OSHA Defense

Preparing For OSHA: An Internal Inspection Checklist Part 1 featured image

Preparing For OSHA: An Internal Inspection Checklist Part 1

Due to the many hazards that lead to serious injuries, illnesses, and fatalities in the construction industry, employers must take essential steps to eliminate and reduce employee exposure to these hazards. An experienced OSHA defense attorney will tell you that it is wise to implement an internal inspection checklist to ensure your job-site is safe and will pass OSHA inspections. In our two-part series, we’ll provide a list of areas that should be a part of your regular internal inspections process. Read Part 2 for the rest of the list.

OSHA’s Inspection Priority

Before beginning your internal inspection, you should know that OSHA places priority over certain types of inspections. These include employee complaints, imminent danger, catastrophes, fatalities, injuries, illnesses, referrals, follow-ups, and targeted inspections.

Personal Protective Equipment (PPE)

Implementing an effective PPE program will address the overall health and safety of construction workers and will provide protection for workers’ respiratory system, feet, head, hearing, eyes, and faces. Evaluate job-sites for hazards and upon identifying those hazards, employers should provide workers with the proper PPE and train them in the use of the equipment.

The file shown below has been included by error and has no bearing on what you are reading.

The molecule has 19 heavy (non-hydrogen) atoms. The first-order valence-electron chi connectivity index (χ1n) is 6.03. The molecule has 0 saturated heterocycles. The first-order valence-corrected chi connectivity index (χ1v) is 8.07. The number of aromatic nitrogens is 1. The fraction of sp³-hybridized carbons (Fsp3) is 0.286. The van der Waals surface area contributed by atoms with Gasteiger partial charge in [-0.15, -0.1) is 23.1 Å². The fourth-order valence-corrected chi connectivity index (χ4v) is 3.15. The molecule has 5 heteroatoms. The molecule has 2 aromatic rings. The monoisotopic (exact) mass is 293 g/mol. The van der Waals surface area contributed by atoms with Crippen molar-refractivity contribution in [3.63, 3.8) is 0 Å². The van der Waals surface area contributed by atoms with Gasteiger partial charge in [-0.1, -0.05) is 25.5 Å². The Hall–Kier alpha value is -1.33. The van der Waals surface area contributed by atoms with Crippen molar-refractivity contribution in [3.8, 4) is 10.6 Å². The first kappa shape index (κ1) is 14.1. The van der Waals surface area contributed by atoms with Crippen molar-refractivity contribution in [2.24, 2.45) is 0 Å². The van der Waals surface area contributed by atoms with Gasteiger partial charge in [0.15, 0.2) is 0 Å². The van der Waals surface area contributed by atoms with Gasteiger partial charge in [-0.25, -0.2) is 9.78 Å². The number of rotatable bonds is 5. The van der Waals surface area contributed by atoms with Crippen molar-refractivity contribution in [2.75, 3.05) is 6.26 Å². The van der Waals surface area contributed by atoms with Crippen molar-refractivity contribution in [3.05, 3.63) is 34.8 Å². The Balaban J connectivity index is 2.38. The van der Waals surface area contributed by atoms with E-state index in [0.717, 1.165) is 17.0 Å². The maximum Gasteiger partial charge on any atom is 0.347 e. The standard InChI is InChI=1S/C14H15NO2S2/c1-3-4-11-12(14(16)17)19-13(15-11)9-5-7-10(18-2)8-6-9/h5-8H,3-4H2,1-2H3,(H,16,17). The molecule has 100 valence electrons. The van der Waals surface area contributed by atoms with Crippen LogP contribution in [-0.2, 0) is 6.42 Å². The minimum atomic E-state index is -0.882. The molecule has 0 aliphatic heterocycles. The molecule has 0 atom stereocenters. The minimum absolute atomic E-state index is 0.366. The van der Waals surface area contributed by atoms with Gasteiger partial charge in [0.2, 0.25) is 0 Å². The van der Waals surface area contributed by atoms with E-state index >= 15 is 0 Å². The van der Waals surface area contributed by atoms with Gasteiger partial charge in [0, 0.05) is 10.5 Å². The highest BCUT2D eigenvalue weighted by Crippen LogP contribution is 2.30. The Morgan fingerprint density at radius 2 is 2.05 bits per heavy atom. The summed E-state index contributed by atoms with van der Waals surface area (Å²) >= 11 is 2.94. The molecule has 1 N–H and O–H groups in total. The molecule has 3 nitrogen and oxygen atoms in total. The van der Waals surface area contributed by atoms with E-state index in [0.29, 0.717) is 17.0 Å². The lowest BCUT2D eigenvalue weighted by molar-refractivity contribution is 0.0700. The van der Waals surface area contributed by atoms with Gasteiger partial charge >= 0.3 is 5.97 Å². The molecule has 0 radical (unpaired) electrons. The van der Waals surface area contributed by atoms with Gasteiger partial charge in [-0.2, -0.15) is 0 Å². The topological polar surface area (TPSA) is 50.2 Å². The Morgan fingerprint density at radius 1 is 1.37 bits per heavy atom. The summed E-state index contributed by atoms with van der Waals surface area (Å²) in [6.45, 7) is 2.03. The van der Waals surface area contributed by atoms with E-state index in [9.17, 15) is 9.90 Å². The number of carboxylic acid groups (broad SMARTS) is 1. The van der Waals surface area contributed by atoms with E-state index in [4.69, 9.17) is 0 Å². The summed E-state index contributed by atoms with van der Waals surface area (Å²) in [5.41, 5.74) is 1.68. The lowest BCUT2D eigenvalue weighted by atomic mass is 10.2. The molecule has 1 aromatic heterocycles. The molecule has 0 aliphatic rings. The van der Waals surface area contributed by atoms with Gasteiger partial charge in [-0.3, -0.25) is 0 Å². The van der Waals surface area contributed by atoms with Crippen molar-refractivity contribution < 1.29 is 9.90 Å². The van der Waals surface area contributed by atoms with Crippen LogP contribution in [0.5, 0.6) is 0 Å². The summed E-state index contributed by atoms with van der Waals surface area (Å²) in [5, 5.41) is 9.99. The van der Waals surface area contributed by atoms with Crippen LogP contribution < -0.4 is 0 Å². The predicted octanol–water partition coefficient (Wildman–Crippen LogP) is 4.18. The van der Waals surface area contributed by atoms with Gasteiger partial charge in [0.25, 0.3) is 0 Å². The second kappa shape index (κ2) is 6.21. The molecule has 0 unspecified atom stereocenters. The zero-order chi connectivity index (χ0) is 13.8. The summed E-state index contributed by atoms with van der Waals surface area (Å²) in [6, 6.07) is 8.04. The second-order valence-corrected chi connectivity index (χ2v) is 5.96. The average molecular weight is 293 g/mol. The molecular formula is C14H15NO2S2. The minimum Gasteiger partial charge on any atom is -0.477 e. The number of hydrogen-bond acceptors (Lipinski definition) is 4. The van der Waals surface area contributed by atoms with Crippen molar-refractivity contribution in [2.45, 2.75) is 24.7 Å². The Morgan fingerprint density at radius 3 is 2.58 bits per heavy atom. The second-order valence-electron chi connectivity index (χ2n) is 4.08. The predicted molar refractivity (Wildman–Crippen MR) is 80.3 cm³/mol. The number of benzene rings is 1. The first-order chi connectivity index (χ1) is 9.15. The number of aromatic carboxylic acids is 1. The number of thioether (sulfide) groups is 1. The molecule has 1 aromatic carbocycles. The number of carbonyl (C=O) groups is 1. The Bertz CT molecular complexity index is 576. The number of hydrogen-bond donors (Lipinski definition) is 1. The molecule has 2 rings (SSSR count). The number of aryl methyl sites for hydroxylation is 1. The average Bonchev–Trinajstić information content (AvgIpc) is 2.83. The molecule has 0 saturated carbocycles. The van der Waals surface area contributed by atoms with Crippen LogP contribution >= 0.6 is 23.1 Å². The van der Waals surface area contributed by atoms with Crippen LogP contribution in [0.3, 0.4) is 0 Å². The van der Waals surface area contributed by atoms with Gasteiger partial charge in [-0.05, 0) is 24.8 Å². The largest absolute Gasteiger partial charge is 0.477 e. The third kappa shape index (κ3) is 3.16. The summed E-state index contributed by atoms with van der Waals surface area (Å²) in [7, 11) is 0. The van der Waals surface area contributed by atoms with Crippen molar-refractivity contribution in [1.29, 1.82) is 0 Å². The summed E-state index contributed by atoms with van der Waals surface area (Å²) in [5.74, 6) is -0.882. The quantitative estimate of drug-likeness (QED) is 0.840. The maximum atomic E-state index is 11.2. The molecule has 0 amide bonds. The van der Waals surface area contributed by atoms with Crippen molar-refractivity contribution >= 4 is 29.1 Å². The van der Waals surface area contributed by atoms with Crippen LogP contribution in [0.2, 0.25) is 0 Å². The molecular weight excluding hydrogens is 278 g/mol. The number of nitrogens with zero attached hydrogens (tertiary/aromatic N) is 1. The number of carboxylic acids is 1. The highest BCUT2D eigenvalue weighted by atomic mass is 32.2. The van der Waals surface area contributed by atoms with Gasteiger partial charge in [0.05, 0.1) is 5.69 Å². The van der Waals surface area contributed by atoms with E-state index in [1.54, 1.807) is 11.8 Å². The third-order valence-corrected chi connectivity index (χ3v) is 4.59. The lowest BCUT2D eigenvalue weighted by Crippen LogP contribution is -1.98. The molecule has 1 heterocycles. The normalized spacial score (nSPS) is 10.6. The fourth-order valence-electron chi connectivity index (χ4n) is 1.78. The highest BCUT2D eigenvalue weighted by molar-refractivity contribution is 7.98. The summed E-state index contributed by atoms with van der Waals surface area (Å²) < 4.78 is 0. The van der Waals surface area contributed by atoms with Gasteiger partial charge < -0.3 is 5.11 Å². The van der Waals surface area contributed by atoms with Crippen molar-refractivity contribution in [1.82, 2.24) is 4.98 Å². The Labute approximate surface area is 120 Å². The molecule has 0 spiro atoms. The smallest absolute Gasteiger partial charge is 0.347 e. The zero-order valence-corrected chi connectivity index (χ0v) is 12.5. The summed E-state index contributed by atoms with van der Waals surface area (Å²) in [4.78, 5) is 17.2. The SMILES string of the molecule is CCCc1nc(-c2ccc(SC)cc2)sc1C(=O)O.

Confined Spaces

Confined spaces are small areas that construction employees work for brief periods of time. Working in confined spaces such as crawl spaces, bins, pits, manholes, fuel tanks, and so on, place construction workers at risk during emergencies and also expose workers to electrocutions, toxic chemicals, and a lack of ventilation. To ensure confined spaces are in line with OSHA standards employers must:

  • Identify the confined spaces
  • Evaluate the hazards that may occur within the confined spaces
  • If necessary, obtain the required permit
  • Perform atmospheric testing
  • Ventilate and clean the area
  • Have a designated attendant stationed outside of the space for emergency and rescue purposes

Fire Protection

According to OSHA Standard 1926.150 Subpart F, employers are required to develop and maintain a fire protection and prevention program that will be effective throughout the entire construction operation. All fire equipment should be inspected and kept in a visible location for easy access in the event of a fire. Portable equipment such as extinguishers and hoses shall be made available as well as water supply.

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Disclaimer: The information contained in this article is for general educational information only. This information does not constitute legal advice, is not intended to constitute legal advice, nor should it be relied upon as legal advice for your specific factual pattern or situation.